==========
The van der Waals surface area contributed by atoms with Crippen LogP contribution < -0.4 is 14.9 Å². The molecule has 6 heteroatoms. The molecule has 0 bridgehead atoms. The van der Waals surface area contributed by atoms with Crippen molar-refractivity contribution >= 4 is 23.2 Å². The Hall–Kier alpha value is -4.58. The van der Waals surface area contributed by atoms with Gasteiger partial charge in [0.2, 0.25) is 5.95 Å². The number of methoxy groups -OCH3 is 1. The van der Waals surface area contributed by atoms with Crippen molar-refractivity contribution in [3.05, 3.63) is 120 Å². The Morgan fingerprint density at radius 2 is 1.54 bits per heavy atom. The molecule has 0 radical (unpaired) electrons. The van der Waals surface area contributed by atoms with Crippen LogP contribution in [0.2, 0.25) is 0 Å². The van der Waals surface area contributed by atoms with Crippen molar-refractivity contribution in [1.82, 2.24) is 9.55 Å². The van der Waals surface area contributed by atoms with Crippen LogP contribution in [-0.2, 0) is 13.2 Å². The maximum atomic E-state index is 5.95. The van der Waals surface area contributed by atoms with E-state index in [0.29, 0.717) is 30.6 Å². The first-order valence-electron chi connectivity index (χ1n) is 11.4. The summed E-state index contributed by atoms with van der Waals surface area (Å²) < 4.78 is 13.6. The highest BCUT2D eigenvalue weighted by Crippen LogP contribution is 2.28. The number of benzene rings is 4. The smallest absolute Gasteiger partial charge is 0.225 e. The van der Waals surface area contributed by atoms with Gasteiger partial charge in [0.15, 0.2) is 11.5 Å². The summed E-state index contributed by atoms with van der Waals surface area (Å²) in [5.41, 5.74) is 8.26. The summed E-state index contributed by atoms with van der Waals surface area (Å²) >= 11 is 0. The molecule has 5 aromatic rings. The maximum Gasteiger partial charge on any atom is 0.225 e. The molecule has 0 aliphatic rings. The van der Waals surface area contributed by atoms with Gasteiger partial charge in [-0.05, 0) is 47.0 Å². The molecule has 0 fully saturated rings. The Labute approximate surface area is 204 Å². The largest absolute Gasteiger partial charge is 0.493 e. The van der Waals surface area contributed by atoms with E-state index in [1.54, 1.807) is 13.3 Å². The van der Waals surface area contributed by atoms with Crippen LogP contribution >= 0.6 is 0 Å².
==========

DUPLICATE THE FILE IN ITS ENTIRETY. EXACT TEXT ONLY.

The van der Waals surface area contributed by atoms with Crippen LogP contribution < -0.4 is 14.9 Å². The molecule has 6 heteroatoms. The molecule has 0 bridgehead atoms. The van der Waals surface area contributed by atoms with Crippen molar-refractivity contribution >= 4 is 23.2 Å². The Hall–Kier alpha value is -4.58. The van der Waals surface area contributed by atoms with Gasteiger partial charge in [0.2, 0.25) is 5.95 Å². The number of methoxy groups -OCH3 is 1. The van der Waals surface area contributed by atoms with Crippen molar-refractivity contribution in [3.05, 3.63) is 120 Å². The Morgan fingerprint density at radius 2 is 1.54 bits per heavy atom. The molecule has 0 radical (unpaired) electrons. The van der Waals surface area contributed by atoms with Crippen LogP contribution in [0.2, 0.25) is 0 Å². The van der Waals surface area contributed by atoms with Crippen molar-refractivity contribution in [1.82, 2.24) is 9.55 Å². The van der Waals surface area contributed by atoms with Crippen LogP contribution in [-0.2, 0) is 13.2 Å². The maximum atomic E-state index is 5.95. The van der Waals surface area contributed by atoms with E-state index in [0.29, 0.717) is 30.6 Å². The first-order valence-electron chi connectivity index (χ1n) is 11.4. The summed E-state index contributed by atoms with van der Waals surface area (Å²) < 4.78 is 13.6. The highest BCUT2D eigenvalue weighted by Crippen LogP contribution is 2.28. The number of benzene rings is 4. The smallest absolute Gasteiger partial charge is 0.225 e. The van der Waals surface area contributed by atoms with Gasteiger partial charge in [0.15, 0.2) is 11.5 Å². The summed E-state index contributed by atoms with van der Waals surface area (Å²) in [5.41, 5.74) is 8.26. The summed E-state index contributed by atoms with van der Waals surface area (Å²) >= 11 is 0. The molecule has 5 aromatic rings. The maximum Gasteiger partial charge on any atom is 0.225 e. The molecule has 0 aliphatic rings. The van der Waals surface area contributed by atoms with Gasteiger partial charge in [-0.05, 0) is 47.0 Å². The molecule has 0 fully saturated rings. The Labute approximate surface area is 204 Å². The largest absolute Gasteiger partial charge is 0.493 e. The van der Waals surface area contributed by atoms with E-state index in [1.54, 1.807) is 13.3 Å². The van der Waals surface area contributed by atoms with Crippen LogP contribution >= 0.6 is 0 Å².